Saturday, December 4, 2021

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Good Bad Ugly


Good 010313The good

The Iowa Machine Shed Restaurant in Urbandale presented a $14,079 check to Wildwood Hills Ranch last week. The money was raised at its ninth annual Charity Thanksgiving Dinner, which was operated by an all-volunteer staff serving mostly donated food. Wildwood Hills Ranch is a 400-acre, non-profit facility in rural Madison County for at-risk youth and costs an average of $800 per week per kid. Even the smallest efforts help immensely in transforming our future.

The West Des Moines City Council agreed to transfer property to Polk County last week for the construction of a new county congregate meal site/community center for seniors in West Des Moines. The meal site will be located on Sixth Street in Valley Junction and is said to open next year.


Bad 010313The bad

According to news sources, William Spengler was many things: a psycho, a maniac, a murderer and a coward, for starters. The ex-con set fire to homes in his Webster, N.Y., neighborhood last week in order to lure firefighters on scene so he could execute them from atop a nearby hillside using a rifle with a scope. He killed two firemen, injured two and took shots at police, injuring one, before taking his own life. Seven houses were ablaze by the time it was all over. If that’s not bad enough, Spengler, 62, was on parole after serving 17 years in prison for beating his 92-year-old grandmother to death with a hammer in 1980. The otherwise quiet neighborhood experienced a similar tragedy a year ago on Dec. 7, 2011, when a 15-year-old boy doused his home with gasoline and set it ablaze, killing his father and two brothers, 16 and 12.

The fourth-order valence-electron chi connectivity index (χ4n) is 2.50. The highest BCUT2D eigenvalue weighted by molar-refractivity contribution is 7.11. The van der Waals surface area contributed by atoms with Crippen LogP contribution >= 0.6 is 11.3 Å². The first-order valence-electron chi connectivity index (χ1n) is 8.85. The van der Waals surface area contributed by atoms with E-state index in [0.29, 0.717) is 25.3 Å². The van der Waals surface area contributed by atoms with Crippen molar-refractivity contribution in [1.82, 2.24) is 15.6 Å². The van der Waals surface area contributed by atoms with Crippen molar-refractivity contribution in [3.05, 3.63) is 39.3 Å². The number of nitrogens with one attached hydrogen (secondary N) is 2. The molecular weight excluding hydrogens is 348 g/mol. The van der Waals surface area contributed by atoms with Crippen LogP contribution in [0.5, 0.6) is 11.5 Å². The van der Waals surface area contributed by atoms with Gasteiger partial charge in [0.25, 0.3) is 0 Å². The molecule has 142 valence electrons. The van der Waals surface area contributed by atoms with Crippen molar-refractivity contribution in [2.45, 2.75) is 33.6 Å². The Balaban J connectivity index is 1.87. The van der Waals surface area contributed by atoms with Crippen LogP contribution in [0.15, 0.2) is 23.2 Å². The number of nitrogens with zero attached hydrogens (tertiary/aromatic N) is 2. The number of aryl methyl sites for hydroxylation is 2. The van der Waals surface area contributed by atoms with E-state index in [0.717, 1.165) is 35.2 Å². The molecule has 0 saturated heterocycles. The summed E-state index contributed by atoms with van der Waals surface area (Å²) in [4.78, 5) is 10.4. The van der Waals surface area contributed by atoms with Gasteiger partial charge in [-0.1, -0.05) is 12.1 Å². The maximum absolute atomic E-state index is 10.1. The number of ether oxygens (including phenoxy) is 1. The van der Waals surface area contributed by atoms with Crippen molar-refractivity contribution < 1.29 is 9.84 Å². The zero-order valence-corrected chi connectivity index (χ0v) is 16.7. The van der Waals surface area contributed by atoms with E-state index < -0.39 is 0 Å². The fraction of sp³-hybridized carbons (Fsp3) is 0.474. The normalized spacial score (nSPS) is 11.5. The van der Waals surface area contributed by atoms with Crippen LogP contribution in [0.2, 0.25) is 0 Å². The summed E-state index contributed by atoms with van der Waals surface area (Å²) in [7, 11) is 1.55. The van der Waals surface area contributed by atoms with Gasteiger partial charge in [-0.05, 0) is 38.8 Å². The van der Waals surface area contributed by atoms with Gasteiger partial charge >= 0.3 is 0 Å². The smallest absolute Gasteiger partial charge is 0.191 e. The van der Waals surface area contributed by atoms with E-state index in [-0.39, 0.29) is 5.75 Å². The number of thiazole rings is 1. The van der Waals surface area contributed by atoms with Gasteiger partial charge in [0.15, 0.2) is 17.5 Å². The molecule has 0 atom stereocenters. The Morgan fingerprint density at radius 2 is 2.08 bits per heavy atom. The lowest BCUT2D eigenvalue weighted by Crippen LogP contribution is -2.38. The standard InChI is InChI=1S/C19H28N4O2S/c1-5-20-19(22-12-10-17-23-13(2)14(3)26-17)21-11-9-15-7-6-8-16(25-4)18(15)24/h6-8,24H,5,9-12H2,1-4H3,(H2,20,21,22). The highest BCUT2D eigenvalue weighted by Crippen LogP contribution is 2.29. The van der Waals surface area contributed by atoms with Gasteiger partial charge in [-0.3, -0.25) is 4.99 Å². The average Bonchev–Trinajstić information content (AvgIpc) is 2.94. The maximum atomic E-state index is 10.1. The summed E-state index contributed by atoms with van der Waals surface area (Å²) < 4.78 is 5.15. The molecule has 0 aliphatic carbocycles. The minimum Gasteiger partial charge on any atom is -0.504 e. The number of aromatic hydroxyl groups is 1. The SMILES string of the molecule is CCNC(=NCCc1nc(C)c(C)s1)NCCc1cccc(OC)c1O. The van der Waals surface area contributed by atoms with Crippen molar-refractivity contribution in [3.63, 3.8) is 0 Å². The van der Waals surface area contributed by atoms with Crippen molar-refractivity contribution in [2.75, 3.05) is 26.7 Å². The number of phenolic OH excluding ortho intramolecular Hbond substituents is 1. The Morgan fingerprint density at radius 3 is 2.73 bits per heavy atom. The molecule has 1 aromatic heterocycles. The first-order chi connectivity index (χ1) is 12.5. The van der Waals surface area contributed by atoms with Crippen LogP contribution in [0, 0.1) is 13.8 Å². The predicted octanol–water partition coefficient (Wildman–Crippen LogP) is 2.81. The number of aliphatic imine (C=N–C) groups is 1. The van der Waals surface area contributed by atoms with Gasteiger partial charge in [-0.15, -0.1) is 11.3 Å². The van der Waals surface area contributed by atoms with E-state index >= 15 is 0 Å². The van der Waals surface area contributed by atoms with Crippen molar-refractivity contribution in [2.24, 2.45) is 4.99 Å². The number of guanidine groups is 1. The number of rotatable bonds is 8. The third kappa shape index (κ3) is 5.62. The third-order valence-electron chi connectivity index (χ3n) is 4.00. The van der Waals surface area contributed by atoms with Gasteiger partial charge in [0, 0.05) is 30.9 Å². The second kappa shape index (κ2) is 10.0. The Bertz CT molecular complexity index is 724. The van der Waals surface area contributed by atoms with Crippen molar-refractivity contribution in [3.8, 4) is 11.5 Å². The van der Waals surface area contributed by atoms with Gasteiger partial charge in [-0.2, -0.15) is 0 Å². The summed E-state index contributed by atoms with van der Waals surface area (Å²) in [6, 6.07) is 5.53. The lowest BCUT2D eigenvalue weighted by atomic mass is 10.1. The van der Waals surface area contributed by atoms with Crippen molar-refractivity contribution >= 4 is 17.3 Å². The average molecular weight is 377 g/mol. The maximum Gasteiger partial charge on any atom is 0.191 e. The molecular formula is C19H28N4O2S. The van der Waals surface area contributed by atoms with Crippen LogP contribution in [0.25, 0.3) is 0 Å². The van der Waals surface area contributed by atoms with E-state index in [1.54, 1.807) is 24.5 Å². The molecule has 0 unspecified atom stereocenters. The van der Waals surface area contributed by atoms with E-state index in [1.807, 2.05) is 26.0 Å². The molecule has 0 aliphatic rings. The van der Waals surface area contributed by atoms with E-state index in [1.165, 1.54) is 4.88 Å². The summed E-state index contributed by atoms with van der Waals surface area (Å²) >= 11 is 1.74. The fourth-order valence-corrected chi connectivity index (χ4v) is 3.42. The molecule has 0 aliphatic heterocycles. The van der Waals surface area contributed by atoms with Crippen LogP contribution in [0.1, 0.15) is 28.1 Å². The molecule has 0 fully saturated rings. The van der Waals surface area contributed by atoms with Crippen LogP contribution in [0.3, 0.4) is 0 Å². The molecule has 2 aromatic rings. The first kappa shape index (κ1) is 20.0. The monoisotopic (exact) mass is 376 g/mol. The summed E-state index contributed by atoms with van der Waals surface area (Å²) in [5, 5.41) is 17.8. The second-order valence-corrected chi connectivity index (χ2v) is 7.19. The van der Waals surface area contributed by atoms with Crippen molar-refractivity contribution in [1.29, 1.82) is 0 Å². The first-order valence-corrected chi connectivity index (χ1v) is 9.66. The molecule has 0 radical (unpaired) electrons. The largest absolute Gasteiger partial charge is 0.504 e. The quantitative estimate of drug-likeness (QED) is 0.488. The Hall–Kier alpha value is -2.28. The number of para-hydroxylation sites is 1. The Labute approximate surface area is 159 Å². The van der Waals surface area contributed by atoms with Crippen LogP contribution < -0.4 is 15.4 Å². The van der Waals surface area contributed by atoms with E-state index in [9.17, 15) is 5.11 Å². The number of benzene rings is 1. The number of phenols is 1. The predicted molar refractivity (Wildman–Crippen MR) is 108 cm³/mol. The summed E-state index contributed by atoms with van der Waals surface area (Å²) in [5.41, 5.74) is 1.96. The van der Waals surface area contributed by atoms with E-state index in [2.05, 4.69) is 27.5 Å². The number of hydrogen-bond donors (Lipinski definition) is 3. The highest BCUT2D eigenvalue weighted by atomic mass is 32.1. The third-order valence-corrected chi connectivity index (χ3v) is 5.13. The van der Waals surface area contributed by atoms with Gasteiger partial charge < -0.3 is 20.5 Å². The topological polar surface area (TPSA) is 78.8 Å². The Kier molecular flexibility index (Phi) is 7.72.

Mental-health and disability services in Iowa could soon be reduced as the state wrestles with the transition to a new service system. The Legislature went from services provided by each county to a regional system, but components of the new system don’t go online until July 1. Meanwhile, the state has stopped sending money under the old system, with the Legislature instead approving the creation of a transition fund. Rik Shannon, a spokesman for the Iowa Developmental Disabilities Council, says counties were asked to share information about their financial situations in order to obtain grants from the fund. He said 32 have applied, but out of those, only three meet all of the DHS qualifications for transition funds, leaving the rest wondering how they are going to continue all of the services that they’ve been providing. Now the Legislature will have to determine how much money to provide counties, but in the meantime cuts could be coming for items such as psychiatric medication, rent subsidies for the mentally ill and services for people with autism. It’s said that without the state funding, such services will likely be the first to go.


Ugly 010313The ugly

He who smelt it may not have dealt it, but he certainly dealt with it. A Deland, Fla., man was arrested just before Christmas for allegedly beating his children for passing gas in the car. Austin Davis, 32, is being charged with three counts of aggravated battery stemming from an incident that occurred over Thanksgiving. Davis was in the car with his three kids when one of them farted. When he demanded to know who the culprit was, it’s no wonder why no one would fess up. He who supplied it denied it, indeed. Infuriated by the stench and his children’s refusal to confess, Davis proceeded to beat each of his kids, ages 12, 9 and 6, with a belt, leaving bruises on the thighs, legs and buttocks. The children said he would often punish them this way. Fortunately, this time a relative took pictures of the bruises and turned this bad dad into the authorities.

American soldier suicides continue to outnumber combat-related deaths in 2012. Statistics recently released by the Department of the Army show that through November potentially 303 active-duty, Reserve and National Guard soldiers committed suicide. As of Dec. 7, Stars and Stripes reports that 212 soldiers have died in combat-related deaths in Afghanistan. The Army set an unfortunate new record of 177 potential active-duty cases, 64 of which remain under investigation. The rest have been confirmed. In June of this year, The Pentagon reported there had been at least 154 suicides among active-duty troops — nearly one per day. CV

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